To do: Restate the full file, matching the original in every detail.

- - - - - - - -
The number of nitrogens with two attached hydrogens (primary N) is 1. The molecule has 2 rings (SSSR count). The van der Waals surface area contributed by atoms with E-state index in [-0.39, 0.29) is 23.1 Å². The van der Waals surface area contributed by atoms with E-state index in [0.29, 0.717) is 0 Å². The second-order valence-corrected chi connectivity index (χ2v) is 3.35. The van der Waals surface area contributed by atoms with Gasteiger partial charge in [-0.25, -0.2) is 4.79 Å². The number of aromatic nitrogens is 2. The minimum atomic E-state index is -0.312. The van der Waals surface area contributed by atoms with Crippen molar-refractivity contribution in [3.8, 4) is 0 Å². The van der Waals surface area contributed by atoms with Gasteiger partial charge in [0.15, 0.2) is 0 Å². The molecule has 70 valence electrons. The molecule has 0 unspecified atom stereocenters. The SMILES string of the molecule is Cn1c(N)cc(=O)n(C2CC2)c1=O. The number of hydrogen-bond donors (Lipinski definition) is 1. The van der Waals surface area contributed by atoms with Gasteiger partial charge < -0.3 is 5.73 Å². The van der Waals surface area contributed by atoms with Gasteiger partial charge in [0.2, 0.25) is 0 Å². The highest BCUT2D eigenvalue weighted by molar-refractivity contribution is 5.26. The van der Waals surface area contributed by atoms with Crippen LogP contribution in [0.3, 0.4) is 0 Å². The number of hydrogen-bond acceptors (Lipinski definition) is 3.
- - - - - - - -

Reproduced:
The number of nitrogens with two attached hydrogens (primary N) is 1. The molecule has 2 rings (SSSR count). The van der Waals surface area contributed by atoms with E-state index in [-0.39, 0.29) is 23.1 Å². The van der Waals surface area contributed by atoms with E-state index in [0.29, 0.717) is 0 Å². The second-order valence-corrected chi connectivity index (χ2v) is 3.35. The van der Waals surface area contributed by atoms with Gasteiger partial charge in [-0.25, -0.2) is 4.79 Å². The number of aromatic nitrogens is 2. The minimum atomic E-state index is -0.312. The van der Waals surface area contributed by atoms with Crippen molar-refractivity contribution in [3.8, 4) is 0 Å². The van der Waals surface area contributed by atoms with Gasteiger partial charge in [0.15, 0.2) is 0 Å². The molecule has 70 valence electrons. The molecule has 0 unspecified atom stereocenters. The SMILES string of the molecule is Cn1c(N)cc(=O)n(C2CC2)c1=O. The number of hydrogen-bond donors (Lipinski definition) is 1. The van der Waals surface area contributed by atoms with Gasteiger partial charge < -0.3 is 5.73 Å². The van der Waals surface area contributed by atoms with Gasteiger partial charge in [0.2, 0.25) is 0 Å². The highest BCUT2D eigenvalue weighted by molar-refractivity contribution is 5.26. The van der Waals surface area contributed by atoms with Crippen LogP contribution in [0.3, 0.4) is 0 Å². The number of hydrogen-bond acceptors (Lipinski definition) is 3.